“Suggestions this was a covert program are wrong,” said White House press secretary Jay Carney.
“Congress funds democracy programming for Cuba to help empower Cubans to access more information and to strengthen civil society. These appropriations are public, unlike covert action. The money invested has been debated in Congress,” he continued. “In addition, [the Government Accountability Office] reviewed this program in detail in 2013 and found that it was conducted in accordance with U.S. law and under appropriate oversight controls.”
The Associated Press reported Thursday that ZunZuneo, a Cuban text-messaging network, was created by the U.S. Agency for International Development and was part of a plan to help young Cubans organize and possibly oppose the government.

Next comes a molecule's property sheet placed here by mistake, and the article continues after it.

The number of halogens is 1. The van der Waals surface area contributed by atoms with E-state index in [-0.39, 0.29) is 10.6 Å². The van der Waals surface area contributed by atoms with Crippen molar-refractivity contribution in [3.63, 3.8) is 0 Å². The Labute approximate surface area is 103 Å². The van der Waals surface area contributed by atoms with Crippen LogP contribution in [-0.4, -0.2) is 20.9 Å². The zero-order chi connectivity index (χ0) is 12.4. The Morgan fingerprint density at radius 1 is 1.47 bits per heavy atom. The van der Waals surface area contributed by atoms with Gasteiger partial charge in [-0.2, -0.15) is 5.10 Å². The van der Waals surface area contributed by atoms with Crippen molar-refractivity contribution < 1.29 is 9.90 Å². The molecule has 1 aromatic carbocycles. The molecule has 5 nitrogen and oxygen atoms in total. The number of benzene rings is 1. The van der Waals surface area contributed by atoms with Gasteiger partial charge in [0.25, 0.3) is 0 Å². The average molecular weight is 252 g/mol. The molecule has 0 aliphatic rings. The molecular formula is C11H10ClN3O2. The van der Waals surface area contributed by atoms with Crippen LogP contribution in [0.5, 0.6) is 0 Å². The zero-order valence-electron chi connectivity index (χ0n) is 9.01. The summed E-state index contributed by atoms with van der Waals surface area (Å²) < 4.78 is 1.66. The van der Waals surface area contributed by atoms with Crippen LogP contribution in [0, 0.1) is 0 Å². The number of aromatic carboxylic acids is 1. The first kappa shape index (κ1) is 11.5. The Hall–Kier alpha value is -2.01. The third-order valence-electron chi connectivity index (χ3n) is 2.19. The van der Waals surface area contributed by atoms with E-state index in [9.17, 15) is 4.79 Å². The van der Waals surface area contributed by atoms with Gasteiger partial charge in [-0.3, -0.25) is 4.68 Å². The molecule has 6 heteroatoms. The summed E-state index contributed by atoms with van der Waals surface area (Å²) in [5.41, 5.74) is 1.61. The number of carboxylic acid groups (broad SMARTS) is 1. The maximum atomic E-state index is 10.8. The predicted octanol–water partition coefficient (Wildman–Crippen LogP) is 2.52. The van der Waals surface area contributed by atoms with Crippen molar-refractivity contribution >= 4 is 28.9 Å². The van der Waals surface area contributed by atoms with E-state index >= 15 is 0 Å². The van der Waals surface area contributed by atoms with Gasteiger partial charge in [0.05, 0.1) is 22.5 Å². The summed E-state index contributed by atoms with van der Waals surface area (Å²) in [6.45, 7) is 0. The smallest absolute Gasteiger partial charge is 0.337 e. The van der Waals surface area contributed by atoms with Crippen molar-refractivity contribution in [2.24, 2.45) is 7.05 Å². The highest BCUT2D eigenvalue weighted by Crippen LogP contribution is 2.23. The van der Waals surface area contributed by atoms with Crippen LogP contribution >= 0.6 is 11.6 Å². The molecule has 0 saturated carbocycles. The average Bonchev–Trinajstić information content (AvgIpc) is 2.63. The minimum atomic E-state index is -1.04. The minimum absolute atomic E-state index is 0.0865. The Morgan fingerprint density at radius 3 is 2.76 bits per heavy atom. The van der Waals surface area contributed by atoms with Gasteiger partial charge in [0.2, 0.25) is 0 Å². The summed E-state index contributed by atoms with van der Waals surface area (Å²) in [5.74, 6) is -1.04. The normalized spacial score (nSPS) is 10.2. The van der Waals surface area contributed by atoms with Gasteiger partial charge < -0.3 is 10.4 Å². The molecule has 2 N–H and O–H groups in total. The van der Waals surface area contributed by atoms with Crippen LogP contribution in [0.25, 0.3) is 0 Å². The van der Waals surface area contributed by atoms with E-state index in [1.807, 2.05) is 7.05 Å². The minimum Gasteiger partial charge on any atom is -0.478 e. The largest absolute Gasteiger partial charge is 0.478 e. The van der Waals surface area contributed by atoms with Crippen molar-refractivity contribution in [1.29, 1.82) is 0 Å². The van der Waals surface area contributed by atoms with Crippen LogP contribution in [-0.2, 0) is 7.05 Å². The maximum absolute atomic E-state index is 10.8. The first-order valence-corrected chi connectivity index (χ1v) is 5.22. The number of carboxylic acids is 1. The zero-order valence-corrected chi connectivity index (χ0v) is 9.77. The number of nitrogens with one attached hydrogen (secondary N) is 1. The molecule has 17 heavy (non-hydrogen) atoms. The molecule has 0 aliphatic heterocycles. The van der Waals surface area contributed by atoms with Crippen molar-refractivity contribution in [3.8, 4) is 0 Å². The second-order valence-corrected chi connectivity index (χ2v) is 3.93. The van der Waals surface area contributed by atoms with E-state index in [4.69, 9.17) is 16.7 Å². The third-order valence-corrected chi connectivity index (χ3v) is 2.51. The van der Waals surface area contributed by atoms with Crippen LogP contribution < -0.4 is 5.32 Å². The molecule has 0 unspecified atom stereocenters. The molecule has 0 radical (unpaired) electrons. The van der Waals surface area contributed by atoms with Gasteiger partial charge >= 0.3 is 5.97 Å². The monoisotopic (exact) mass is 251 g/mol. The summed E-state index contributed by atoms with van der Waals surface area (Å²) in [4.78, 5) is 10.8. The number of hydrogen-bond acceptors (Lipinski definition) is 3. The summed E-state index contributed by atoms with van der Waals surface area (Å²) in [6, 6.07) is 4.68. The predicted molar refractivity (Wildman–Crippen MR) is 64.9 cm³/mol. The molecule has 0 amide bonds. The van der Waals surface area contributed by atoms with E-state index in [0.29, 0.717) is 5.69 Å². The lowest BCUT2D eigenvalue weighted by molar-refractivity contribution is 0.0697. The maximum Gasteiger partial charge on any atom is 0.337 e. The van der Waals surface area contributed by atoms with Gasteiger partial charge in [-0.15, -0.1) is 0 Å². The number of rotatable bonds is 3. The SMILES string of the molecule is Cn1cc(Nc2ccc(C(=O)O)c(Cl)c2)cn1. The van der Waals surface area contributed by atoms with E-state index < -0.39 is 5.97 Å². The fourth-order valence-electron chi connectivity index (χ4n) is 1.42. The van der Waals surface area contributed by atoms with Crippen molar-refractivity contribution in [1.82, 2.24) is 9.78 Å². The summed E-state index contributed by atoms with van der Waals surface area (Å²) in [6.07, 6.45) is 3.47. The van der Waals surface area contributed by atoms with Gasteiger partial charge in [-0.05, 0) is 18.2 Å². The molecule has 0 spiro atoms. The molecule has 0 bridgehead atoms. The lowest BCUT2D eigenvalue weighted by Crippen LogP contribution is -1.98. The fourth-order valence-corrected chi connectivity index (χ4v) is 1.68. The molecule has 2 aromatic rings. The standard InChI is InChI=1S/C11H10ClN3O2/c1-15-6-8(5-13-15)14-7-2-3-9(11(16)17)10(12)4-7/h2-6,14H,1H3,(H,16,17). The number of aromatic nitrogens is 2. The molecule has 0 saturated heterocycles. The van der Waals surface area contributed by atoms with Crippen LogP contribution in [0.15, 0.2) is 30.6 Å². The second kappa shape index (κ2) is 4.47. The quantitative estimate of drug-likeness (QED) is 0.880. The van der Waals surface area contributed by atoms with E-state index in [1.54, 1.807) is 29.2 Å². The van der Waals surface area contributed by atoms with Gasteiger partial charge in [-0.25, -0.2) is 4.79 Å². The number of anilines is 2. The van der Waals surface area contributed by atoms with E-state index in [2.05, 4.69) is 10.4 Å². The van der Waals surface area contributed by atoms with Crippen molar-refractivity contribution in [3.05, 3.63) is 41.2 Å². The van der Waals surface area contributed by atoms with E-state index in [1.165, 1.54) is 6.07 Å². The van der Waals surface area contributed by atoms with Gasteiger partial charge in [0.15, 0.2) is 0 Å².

The network, which the report described as a “Cuban Twitter,” had thousands of followers at its high point, but those users were unaware it was a U.S. government-backed project or that contractors had gathered personal information on them.
The report said that USAID and its contractors took steps to hide the government’s role in the program, including allegedly setting up front companies and by not telling employees they were working on a program paid for by Washington.
“As you know, USAID is a development agency, not an intelligence agency,” said Carney about the agency’s role in the program.
Carney suggested that there was no attempt to hide the program, but acknowledged that the U.S. had been “discreet” about how they handled the project in Cuba.
“In implementing programs in nonpermissive environments, of course the government has taken steps to be discreet. That's how you protect the practitioners and the public,” he said. “This is not unique to Cuba.”
Carney said that the White House involvement in the Cuban project “would be the same that it would have been in similar development programs of this type.”